Diary of a Snoopy Cat by R.F Kristi
Review by Lauren1
Diary of a Snoopy Cat is an adventurous children’s tale by R.F Kristi. It is narrated by the protagonist of the story, Inca. She is a fame-seeking, diary-keeping, wanna-be detective, but not just any old detective; Inca, the Siberian kitty wants to be a detective ‘Par Excellence’. With the help of a half-dozen other critter characters and the fact that she can communicate her thoughts to her owner telepathically, she chronicles the events taking place in the twelve days before Christmas and simultaneously reaches her goal.
The clever-looking book cover was endearing to me and I looked forward to setting my mind on a simple children’s story, which I wished to fall in love with. It was not to be, however, as I struggled to imagine the specific age group that Diary of a Snoopy Cat might have been written for. There are multiple plots and some deal with heavy issues – beyond what a young child would grasp or even care about, yet what fourth or fifth-grader would choose to read this juvenile-looking book? (I’m referring to the cover art and animated story font.) Subjects and themes that R.F Kristi covers in this story include: friendship even though we’re different; striving to reach your goals; theft of a will and being evicted from your home; fearing someone is dead and going on a mission to find them; amnesia; being famous; mental telepathy; and being fat.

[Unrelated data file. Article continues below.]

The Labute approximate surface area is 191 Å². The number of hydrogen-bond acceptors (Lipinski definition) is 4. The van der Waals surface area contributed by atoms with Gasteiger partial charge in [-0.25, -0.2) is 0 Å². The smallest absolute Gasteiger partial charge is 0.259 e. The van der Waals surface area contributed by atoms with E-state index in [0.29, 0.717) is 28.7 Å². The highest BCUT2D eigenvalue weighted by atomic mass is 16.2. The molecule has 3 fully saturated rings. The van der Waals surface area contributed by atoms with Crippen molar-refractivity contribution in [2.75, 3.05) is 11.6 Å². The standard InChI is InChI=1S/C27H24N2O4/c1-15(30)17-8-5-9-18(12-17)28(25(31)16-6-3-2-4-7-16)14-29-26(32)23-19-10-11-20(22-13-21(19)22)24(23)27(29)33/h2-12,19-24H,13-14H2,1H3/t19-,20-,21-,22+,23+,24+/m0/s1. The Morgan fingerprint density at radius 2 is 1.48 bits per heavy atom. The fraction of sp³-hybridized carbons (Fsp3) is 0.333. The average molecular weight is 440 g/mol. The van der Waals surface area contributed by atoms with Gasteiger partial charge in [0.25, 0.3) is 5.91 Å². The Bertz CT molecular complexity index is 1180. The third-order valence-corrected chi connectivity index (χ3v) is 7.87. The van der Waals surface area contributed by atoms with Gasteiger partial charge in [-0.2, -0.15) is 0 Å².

It seems to me this busy story could be split and expounded on in a few separate books: A narrative of saving a man lost in the mountain; the mystery of the Senora’s missing necklace; a story of how Ned came to live with Mr. Finchley; a yarn about a cheese shop; a tale about a cat show; an account of Mr. Finchley’s missing will. Having said that, once Hobbs, Solo and Terrence leave for Nepal in search of the Senora’s missing husband, Raoul, (they are out of the story to return in the end) we have three fewer characters and their escapades, to keep track of.
I personally hold writers of books for children to a higher standard of grammar and punctuation. They know their audience is highly impressionable and therefore should strive for excellence. In this tangled story we are introduced to at least eighteen characters – some human – most of them cats and dogs. Adding to the confusion is the lack of paragraphs separating the different speaker’s dialogue from the narrator’s inner dialogue. The profuse improper use of exclamation marks and question marks was at times, ridiculous and alarming. There was an absence of end quotation marks on so many sentences that I thought it might be a punctuation rule in Great Britain.
With proper editing, the very creative tale, Diary of a Snoopy Cat, would be a delightful reading experience for children. I deducted one star for the confusion and another for the editing issues. I rate this book 2 out of 5 stars.